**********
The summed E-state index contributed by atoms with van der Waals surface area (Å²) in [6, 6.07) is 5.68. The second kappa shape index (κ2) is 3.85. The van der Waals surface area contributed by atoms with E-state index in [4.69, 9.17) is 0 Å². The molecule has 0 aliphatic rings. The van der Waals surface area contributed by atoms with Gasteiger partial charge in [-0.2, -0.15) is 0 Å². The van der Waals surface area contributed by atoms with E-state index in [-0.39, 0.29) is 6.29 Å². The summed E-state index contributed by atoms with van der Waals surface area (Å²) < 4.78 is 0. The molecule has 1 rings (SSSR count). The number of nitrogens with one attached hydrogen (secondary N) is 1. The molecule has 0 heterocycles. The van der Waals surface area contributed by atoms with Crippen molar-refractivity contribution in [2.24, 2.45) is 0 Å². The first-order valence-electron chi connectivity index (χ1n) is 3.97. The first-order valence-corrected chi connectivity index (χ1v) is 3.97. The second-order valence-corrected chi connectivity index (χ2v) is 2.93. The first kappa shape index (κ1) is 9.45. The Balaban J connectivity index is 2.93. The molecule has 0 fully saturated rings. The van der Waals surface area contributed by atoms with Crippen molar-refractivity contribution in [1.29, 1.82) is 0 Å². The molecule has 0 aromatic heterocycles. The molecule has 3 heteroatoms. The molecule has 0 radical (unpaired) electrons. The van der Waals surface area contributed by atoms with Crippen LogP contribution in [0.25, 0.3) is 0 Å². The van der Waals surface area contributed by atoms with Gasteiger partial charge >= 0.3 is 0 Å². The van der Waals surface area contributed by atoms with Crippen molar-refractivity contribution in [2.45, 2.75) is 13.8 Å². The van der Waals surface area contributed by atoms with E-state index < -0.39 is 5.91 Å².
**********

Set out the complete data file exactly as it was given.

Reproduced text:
The summed E-state index contributed by atoms with van der Waals surface area (Å²) in [6, 6.07) is 5.68. The second kappa shape index (κ2) is 3.85. The van der Waals surface area contributed by atoms with E-state index in [4.69, 9.17) is 0 Å². The molecule has 0 aliphatic rings. The van der Waals surface area contributed by atoms with Gasteiger partial charge in [-0.2, -0.15) is 0 Å². The van der Waals surface area contributed by atoms with E-state index in [-0.39, 0.29) is 6.29 Å². The summed E-state index contributed by atoms with van der Waals surface area (Å²) < 4.78 is 0. The molecule has 1 rings (SSSR count). The number of nitrogens with one attached hydrogen (secondary N) is 1. The molecule has 0 heterocycles. The van der Waals surface area contributed by atoms with Crippen molar-refractivity contribution in [2.24, 2.45) is 0 Å². The first-order valence-electron chi connectivity index (χ1n) is 3.97. The first-order valence-corrected chi connectivity index (χ1v) is 3.97. The second-order valence-corrected chi connectivity index (χ2v) is 2.93. The first kappa shape index (κ1) is 9.45. The Balaban J connectivity index is 2.93. The molecule has 0 fully saturated rings. The van der Waals surface area contributed by atoms with Crippen molar-refractivity contribution in [1.29, 1.82) is 0 Å². The molecule has 0 aromatic heterocycles. The molecule has 3 heteroatoms. The molecule has 0 radical (unpaired) electrons. The van der Waals surface area contributed by atoms with Crippen LogP contribution in [0.25, 0.3) is 0 Å². The van der Waals surface area contributed by atoms with Gasteiger partial charge >= 0.3 is 0 Å². The van der Waals surface area contributed by atoms with Crippen molar-refractivity contribution in [2.45, 2.75) is 13.8 Å². The van der Waals surface area contributed by atoms with E-state index < -0.39 is 5.91 Å².